Toxic Free Cleaning Products You Can Make at Home
Making your own cleaners can cut down on packaging waste and also reduce the run off of chemicals that can contribute to air and water pollution. These super easy recipes will have you never again buying store-bought, toxic cleaners as they will save you money, do just as good of a job, and won’t harm your health.
About Toxic Household Cleaners:
-According to the Consumer Protection Agency [CPA], 150 chemicals found in the home are connected to allergies, birth defects, cancer, and psychological disorders. -Out of 2,435 pesticide poisonings in a one-year period, over 40% were due to exposure to disinfectants and similar cleaning products in the home. [Source: State of California Study] -As more toxic chemicals have been introduced to our everyday environment in greater amounts over the last 20 to 30 years, the level of toxins stored in dipose tissues (fat cells) of our bodies have risen. Bioaccumulation studies have shown that some toxins store in our bodies for life. Greater and greater amounts are being stored at younger ages. One study showed that in the fat of 100% of the people tested was 1,4-Dichlorobenzene, a chemical found in most household deodorizers and room fresheners. Some products release contaminants into the air right away, others do so gradually over a period of time. Some stay in the air up to a year. These contaminants, found in many household and personal care products can cause dizziness, nausea, allergic reactions, eye/skin/respiratory tract irritations and some cause cancer. [American Lung Association] -The U.S. Environmental Protection Agency (EPA) found the levels of air pollution inside the home can be two to five times higher (and sometimes even 100 times higher) than outdoor levels.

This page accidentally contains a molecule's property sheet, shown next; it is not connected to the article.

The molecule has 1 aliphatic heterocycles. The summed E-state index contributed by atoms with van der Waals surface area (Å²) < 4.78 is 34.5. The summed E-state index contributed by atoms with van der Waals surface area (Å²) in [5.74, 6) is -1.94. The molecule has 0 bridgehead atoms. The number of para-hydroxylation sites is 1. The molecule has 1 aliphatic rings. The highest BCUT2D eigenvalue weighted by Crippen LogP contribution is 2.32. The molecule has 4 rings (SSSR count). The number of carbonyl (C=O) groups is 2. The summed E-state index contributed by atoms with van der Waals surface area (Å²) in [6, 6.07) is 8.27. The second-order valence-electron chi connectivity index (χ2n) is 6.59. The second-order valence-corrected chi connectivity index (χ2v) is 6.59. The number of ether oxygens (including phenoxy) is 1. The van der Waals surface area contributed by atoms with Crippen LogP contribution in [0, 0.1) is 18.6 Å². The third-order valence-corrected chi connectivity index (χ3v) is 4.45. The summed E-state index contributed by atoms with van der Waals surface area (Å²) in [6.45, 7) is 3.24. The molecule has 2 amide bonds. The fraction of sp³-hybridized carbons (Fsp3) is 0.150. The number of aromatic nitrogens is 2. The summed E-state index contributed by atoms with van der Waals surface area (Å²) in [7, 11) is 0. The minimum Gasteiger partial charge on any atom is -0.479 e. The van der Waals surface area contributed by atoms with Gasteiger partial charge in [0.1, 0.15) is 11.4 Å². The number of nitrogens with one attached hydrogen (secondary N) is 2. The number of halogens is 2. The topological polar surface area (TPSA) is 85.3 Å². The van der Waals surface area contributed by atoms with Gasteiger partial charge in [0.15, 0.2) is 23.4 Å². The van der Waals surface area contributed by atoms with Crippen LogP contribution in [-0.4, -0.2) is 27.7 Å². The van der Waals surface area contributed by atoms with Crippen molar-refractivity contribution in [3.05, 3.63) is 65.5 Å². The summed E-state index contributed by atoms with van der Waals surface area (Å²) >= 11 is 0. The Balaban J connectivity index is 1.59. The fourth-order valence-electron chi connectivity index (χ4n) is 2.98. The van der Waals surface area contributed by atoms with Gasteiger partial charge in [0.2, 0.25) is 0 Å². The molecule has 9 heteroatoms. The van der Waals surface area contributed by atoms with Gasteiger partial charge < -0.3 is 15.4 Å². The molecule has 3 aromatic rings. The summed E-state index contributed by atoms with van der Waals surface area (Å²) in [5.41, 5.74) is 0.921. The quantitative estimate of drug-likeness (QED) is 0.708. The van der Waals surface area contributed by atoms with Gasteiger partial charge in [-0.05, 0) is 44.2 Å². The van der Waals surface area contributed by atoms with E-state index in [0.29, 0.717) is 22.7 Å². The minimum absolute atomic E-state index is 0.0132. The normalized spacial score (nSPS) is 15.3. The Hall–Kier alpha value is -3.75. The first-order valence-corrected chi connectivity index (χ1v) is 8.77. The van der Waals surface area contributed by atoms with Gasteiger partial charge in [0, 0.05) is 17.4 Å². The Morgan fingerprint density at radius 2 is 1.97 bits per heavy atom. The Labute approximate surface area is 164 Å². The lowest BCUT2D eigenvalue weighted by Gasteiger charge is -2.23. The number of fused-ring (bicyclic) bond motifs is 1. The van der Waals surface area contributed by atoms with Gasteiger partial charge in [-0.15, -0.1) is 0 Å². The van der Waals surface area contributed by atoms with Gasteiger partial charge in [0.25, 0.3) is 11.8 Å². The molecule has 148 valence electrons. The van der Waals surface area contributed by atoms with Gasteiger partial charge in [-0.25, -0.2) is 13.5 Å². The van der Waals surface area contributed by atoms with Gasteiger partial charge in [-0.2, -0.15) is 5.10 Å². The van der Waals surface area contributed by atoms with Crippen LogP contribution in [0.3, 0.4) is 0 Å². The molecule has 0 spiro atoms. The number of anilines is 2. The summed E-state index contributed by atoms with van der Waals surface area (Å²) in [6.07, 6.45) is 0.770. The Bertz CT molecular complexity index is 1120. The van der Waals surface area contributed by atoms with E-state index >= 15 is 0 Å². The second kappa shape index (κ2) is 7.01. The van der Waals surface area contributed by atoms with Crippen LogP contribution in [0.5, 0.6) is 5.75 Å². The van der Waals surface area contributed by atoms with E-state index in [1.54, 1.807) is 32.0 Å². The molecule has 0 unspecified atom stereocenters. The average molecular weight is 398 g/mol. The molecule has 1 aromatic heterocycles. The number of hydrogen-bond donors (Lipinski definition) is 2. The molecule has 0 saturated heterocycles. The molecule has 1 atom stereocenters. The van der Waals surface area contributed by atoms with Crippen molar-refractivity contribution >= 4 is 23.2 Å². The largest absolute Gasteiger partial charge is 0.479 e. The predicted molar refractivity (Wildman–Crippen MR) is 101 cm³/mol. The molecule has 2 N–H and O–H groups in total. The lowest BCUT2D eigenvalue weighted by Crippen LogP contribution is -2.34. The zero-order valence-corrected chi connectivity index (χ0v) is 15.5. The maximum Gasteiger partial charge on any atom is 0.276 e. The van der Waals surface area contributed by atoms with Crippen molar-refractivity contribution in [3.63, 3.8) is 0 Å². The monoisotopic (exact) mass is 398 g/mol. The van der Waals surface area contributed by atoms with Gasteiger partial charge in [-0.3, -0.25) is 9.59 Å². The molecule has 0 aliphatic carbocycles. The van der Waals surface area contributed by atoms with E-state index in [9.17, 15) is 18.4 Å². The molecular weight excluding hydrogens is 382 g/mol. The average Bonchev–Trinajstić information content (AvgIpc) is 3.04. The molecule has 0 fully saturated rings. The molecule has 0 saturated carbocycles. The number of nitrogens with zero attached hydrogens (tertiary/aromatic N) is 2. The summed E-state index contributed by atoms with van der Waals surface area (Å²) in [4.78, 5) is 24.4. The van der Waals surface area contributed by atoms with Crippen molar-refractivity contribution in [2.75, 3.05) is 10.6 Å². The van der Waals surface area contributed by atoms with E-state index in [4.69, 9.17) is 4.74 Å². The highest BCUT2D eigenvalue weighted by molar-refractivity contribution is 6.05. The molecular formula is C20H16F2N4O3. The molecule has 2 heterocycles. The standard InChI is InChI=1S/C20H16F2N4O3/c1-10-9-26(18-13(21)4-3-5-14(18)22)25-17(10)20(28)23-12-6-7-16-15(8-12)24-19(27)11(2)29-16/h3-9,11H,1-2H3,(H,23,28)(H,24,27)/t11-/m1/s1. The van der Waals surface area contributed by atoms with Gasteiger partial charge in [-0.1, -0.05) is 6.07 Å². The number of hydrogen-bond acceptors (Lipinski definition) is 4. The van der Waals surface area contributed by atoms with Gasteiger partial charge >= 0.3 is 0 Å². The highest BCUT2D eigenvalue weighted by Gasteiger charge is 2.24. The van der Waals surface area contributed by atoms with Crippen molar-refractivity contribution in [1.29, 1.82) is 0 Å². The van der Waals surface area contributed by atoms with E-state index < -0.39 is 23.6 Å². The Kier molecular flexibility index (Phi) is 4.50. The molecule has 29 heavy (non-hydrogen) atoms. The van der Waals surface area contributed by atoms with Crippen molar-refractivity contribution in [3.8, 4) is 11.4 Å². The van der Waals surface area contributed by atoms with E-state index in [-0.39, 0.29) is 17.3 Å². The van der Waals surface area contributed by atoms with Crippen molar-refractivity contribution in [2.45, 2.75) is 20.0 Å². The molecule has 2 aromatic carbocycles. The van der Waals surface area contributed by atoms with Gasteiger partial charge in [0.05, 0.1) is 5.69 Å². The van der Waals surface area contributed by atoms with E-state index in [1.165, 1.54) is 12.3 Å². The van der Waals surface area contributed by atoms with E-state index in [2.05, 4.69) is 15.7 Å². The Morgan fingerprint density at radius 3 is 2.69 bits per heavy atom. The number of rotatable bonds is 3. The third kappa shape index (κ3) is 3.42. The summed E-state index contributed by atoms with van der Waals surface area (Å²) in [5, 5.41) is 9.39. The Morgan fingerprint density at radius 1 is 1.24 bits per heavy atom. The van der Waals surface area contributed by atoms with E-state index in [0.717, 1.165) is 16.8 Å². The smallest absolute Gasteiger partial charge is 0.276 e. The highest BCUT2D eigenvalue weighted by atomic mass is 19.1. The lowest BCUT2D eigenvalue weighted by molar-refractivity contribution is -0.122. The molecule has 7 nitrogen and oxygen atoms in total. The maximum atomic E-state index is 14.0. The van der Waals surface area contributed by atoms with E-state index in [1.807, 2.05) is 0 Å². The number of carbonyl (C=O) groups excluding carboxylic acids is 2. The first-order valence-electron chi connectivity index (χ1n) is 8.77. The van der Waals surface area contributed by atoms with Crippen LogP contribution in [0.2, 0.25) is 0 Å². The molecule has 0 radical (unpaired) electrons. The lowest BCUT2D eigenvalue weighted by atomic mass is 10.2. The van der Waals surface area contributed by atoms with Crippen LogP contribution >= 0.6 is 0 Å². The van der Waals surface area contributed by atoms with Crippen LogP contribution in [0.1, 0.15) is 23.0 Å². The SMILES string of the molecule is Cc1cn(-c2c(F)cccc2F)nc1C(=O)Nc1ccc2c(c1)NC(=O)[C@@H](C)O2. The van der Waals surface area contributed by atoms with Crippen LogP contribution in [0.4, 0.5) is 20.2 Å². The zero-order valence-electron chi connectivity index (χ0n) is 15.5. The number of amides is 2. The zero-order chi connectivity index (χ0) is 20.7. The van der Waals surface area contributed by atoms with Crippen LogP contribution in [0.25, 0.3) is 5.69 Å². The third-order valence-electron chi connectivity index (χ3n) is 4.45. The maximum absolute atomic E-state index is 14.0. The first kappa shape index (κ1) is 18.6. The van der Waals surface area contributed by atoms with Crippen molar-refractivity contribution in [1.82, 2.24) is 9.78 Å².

Ready for the good news? The majority of the most powerful cleaning products are most likely already in your home!
You will need: 1/2 cup vinegar 1/4 cup baking soda 1/2 gallon water Mix vinegar and baking soda into 1/2 gallon of water. Use for removal of water deposit stains on shower curtains, windows, bathroom mirrors, bathroom chrome fixtures, tables, counters, etc.
You will need: 2 cups warm water (distilled) 1 Tbsp baking soda 2 Tbsp castile soap (we love Dr. Bronner’s) 30 drops tea tree essential oil 20 drops sweet orange essential oil 16 oz glass spray bottle Pour the warm water and baking soda into the bottle. Shake the bottle to combine the ingredients then add the castile soap and essential oils, shaking the bottle to combine. Use to to clean anything and everything in the bathroom, including tubs, floors, sinks, toilets, etc.
Simmer water with cinnamon sticks on the stove. Use dried herbs and flowers as a natural potpourri around the home. Houseplants help reduce odors in the home and some are even capable of removing toxins. Place baking soda + lemon juice in small bowls around the home to absorb odors.
Bathroom Mold Deterrent
You’ve seen it. The grayish black gunk found in tile grout. To get rid of this (it can be a health concern), mix one part hydrogen peroxide (3%) with two parts water in a spray bottle and spray on areas with mold/mildew. Wait at least 30 minutes before rinsing or using the shower.
Chopping Block Cleaner
Lemon! Simply rub a sliced lemon over your chopping block/cutting board to disinfect. To get a deep cleaning, squeeze a lemon liberally onto the block and set it soak for 5 to 15 minutes, then wipe clean.
Natural Fiber Cloths
Natural fiber cloths are made to trap and penetrate dirt. For a lighter, quick clean (like right before your guests arrive), use these to lift off dirt and dust.